GODLY LOVE OR CHRISTIAN LOVE - This is God’s kind of love in us for others, especially for believers. John 3:16 and Romans 5:8 demonstrate that God’s love is sacrificial. Since this is true, godly love—Christian love—is also sacrificial. The Holy Spirit produces it in a believer who is controlled by the Holy Spirit (Galatians 5:22-23; Romans 5:5). Christian love is not dependent on the person who is loved. It depends on the source. Godly love pleases God (2 John 5-6). The basic idea in godly love is sacrifice for others—thinking of others first and doing for them that which is in accordance with God’s will and God’s good, and that which is needed. Furthermore, it includes responsibility, which is being accountable to God, to doctrinal principles, and to one’s level of spiritual growth; protection of others by way of verbal protection (what we say), mental protection (our thoughts), and physical protection; self control which relates to sacrifice, responsibility, and protection; and thankfulness. First Corinthians 13:4-7 personifies love by saying what it is and does, and what it is not and does not do. Godly love contrasts with friendship love which is for certain people.
ETERNAL LIFE AND THE NEW BIRTH– Man’s first step toward salvation is godly sorrow that leads to repentance. The New Birth is necessary to all men, and when experienced produces eternal life.
(John 3:15; Romans 6:22-23; 2 Corinthians 7:10; 1 John 3:3-5, 5:12)
THE SCRIPTURES– The Bible is the inspired Word of God – the product of holy men of old who spoke and wrote as they were moved by the Holy Spirit. The new Covenant, as recorded in the New Testament, we accept as our infallible guide in matters pertaining to conduct and doctrine.
(2 Timothy 3:16; 1 Thessalonians 2:13; 2 Peter 1:21)
I was introduced to homosexuality around the age of 5. As I got older, my attraction for women grew stronger as I acted upon these feelings privately. During my adolescent years, I spent most of my time alone battling depression, suicidal thoughts, cutting, homosexuality and drinking, just to name a few. Although I grew up in church, I struggled with my identity.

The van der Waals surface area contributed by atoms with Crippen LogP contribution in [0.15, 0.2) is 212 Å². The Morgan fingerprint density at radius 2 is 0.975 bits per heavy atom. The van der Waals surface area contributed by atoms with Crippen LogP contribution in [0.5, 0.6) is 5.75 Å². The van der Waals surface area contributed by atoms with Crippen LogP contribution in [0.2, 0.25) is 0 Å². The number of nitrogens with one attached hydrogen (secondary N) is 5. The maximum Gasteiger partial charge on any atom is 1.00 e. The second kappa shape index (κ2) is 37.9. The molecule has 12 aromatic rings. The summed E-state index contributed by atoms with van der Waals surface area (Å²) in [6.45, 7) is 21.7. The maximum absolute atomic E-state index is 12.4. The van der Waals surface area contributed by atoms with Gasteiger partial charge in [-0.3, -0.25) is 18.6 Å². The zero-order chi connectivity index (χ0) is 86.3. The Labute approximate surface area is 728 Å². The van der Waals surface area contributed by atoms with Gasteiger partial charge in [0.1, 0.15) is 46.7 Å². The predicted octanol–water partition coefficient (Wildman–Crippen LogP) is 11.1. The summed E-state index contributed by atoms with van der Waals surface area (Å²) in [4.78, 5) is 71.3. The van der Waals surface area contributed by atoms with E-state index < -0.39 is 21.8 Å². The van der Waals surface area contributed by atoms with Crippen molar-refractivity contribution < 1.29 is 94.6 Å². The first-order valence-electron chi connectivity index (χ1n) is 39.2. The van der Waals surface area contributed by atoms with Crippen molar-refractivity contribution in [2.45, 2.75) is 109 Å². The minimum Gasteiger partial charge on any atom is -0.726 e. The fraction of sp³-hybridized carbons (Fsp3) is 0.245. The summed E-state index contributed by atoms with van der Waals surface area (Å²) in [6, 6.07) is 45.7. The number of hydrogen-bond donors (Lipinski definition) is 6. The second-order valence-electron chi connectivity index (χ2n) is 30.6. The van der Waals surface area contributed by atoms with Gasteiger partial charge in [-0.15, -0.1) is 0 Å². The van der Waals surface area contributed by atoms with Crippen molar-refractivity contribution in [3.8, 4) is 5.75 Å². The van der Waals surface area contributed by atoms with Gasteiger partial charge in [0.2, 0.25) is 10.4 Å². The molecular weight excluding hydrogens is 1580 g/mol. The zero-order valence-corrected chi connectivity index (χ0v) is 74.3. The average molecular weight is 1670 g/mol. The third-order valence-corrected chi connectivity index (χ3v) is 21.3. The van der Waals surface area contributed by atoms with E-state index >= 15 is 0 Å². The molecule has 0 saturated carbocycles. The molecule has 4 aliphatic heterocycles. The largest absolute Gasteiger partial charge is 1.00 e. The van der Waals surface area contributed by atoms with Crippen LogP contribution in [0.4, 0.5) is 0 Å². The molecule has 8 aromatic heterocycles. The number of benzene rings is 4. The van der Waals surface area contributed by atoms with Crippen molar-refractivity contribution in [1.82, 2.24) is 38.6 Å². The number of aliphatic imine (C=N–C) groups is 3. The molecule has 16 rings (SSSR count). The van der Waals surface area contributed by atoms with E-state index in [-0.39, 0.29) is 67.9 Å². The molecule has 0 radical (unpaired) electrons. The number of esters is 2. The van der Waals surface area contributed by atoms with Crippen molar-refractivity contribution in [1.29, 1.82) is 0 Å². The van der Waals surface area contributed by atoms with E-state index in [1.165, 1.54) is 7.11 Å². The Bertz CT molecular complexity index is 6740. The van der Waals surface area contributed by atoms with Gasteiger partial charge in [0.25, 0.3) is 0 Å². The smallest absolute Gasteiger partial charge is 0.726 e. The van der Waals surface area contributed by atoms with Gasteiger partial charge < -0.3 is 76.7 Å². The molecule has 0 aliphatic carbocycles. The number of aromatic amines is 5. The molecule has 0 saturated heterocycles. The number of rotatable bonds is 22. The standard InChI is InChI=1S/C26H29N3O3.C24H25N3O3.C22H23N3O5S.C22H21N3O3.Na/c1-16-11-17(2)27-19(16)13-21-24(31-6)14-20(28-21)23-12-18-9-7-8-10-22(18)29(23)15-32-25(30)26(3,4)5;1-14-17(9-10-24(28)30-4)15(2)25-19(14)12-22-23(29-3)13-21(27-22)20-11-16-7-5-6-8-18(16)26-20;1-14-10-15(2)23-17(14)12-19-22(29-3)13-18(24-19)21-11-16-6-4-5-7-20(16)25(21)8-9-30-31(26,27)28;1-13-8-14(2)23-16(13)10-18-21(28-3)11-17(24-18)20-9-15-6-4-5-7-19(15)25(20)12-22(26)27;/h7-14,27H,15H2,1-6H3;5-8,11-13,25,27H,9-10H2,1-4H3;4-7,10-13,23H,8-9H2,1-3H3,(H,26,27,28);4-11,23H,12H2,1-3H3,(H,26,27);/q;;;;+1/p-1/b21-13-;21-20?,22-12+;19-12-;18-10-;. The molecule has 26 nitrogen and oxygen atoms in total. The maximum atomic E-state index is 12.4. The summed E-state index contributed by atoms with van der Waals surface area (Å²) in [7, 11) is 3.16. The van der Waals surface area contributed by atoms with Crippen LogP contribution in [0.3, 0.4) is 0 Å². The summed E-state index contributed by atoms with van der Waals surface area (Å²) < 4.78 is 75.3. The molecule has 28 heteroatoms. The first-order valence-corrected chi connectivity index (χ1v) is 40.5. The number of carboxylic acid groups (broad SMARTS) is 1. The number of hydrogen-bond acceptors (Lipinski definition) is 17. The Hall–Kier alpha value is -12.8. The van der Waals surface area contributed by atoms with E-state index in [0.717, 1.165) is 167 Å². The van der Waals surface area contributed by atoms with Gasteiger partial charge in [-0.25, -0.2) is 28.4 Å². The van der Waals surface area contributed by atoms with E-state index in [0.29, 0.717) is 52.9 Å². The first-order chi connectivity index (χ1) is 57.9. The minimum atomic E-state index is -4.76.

As I got older, I began having same-sex relationships, eventually “coming out” as a lesbian at the end of high school. I decided then that I was tired of God convicting me of something I couldn’t change and that I wanted nothing to do with Him.
While in college, I was on the leadership board for an on-campus organization. This organization promoted the acceptance of the Lesbian, Gay, Bisexual & Transgender community. During my college years, I wrote a 25-page term paper titled “Homosexuality and the Bible,” which attempted to justify the notion that the Bible and God accept homosexuality. I also tried attending a homosexual Christian church, but an unsettling feeling kept me from joining their congregation.
After a series of bad events, I decided that I couldn’t live without Jesus in my life. I found a church in my local area and began developing a personal relationship with Christ. It was then that I gave my life to Christ. I decided to stop being fed the opinions of the Bible and Jesus from others and get to know Christ for myself.
I began to feel a tug on the inside that I had felt so many years ago but had ignored previously, rejecting God. Over time, the tug got so overwhelming that one day I was face to face with God, broken. I finally surrendered.
A few days prior, I read the story of Gideon and the fleece which, at this moment, popped into my head. I thought that if God could answer Gideon in such a direct manner, he could answer me the same way. I told God, “If you’re telling me that being with women, that being homosexual, is wrong, then fine. I’m ready to listen. But first, do these three things so that I know that it is you who is speaking to me.” The next day, God did all three things that I asked Him to do as confirmation. It was at that moment that I had peace that surpassed all my understanding.